12 May 2017:
A few days ago, Japan Tobacco International (JTI) announced it is closing its cigarette manufacturing factory in Malaysia at the end of the year. This does not mean JTI, which has about 22% market share is ceasing its operations in Malaysia, nor is it exiting. It just means it will be importing its cigarettes made more cheaply from elsewhere into the country.
The big three transnational tobacco companies – PMI, BAT, JTI – had cigarette factories in Malaysia. PMI announced ceasing its manufacturing operations in 2012, followed by BAT in 2016, and now JTI. However all three companies are still present in Malaysia and sell their cigarettes.
The main reason JTI gave for its decision was the “extremely challenging” operating environment in Malaysia. These include steep tax increases for tobacco and “unfavourable” free trade agreement regime in Malaysia, which does not enable it to benefit from the opportunities provided by other existing free trade mechanisms. Apparently this adds to its cost of cigarette production.
It is good news that cost of cigarette production is increasing in Malaysia, which means the country is not providing (or removing) incentives to the tobacco industry. The JTI factory in Malaysia is manufacturing cigarettes also for export and considered it the regional “manufacturing hub for Asia”.
Elsewhere in the ASEAN region, JTI has started business operations in Myanmar (Myanmar Japan Tobacco Company Limited) where the cost of production is much lower. Myanmar currently has a total of more than 6 million smokers. Cigarette sales in Myanmar in 2010 were about 13 billion sticks. However the sales projection in 2018 indicates it is set to double to 25 billion sticks. Myanmar’s projection is the highest increase compared to all other ASEAN countries. The most popular pack of cigarettes cost only US$0.57.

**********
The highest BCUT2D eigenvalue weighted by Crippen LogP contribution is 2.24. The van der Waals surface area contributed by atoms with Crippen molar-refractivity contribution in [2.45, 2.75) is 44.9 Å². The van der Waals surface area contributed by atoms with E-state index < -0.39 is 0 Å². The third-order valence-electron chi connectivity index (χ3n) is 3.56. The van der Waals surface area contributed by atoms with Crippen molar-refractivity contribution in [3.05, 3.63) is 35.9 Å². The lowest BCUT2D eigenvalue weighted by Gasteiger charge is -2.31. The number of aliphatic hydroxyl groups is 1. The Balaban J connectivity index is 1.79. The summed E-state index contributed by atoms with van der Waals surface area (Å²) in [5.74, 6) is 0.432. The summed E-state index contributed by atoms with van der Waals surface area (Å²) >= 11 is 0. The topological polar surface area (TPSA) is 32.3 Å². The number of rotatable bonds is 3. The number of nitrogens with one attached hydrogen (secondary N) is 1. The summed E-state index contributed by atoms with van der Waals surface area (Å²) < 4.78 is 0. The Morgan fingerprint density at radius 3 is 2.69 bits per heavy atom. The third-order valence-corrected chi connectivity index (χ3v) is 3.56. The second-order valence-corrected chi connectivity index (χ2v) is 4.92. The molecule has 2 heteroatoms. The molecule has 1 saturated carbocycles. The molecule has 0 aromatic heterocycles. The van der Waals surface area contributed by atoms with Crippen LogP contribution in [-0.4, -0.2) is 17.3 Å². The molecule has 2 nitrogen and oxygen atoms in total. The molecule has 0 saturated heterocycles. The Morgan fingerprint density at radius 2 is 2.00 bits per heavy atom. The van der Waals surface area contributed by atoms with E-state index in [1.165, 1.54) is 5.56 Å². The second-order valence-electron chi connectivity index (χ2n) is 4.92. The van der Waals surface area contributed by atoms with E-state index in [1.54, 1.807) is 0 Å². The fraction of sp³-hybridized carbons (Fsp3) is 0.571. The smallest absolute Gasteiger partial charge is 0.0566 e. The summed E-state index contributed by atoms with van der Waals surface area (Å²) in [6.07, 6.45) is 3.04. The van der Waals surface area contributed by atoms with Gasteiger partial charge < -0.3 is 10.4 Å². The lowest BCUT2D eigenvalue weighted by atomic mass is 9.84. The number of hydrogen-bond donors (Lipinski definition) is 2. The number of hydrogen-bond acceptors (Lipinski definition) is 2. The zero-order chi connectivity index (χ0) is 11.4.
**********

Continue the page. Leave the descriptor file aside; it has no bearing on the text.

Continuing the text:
Japan Tobacco’s operating profit for 2016 is about US$5 billion, with 11.3% profit growth. It profits are many times higher than the tobacco control budget of ASEAN countries’ combined.
Although smoking kills more than 6 million people worldwide and about 500,000 in the ASEAN, JTI is going all out to counter “risks” to its business. JTI considers substantial tax increases as being “disruptive” to its business. JT plans to tackle this risk by “Engaging with governments, regulatory bodies and law enforcement agencies to eradicate illicit trade.” In other words, JTI will contravene Article 5.3.
JTI also identifies “tightening up of tobacco regulations” as another business risk. It plans to counter that through “constructive dialogues with governments and regulators for a reasonable and balanced approach”, again contravening Article 5.3.
It is clear governments need to introduce measures that define how they relate with the tobacco industry to protect their tobacco control policies from being railroaded and undermined.
The Philippines Civil Service Commission for example relates with the tobacco industry only toregulate, supervise or control it; not to dialogue with it or receive its input.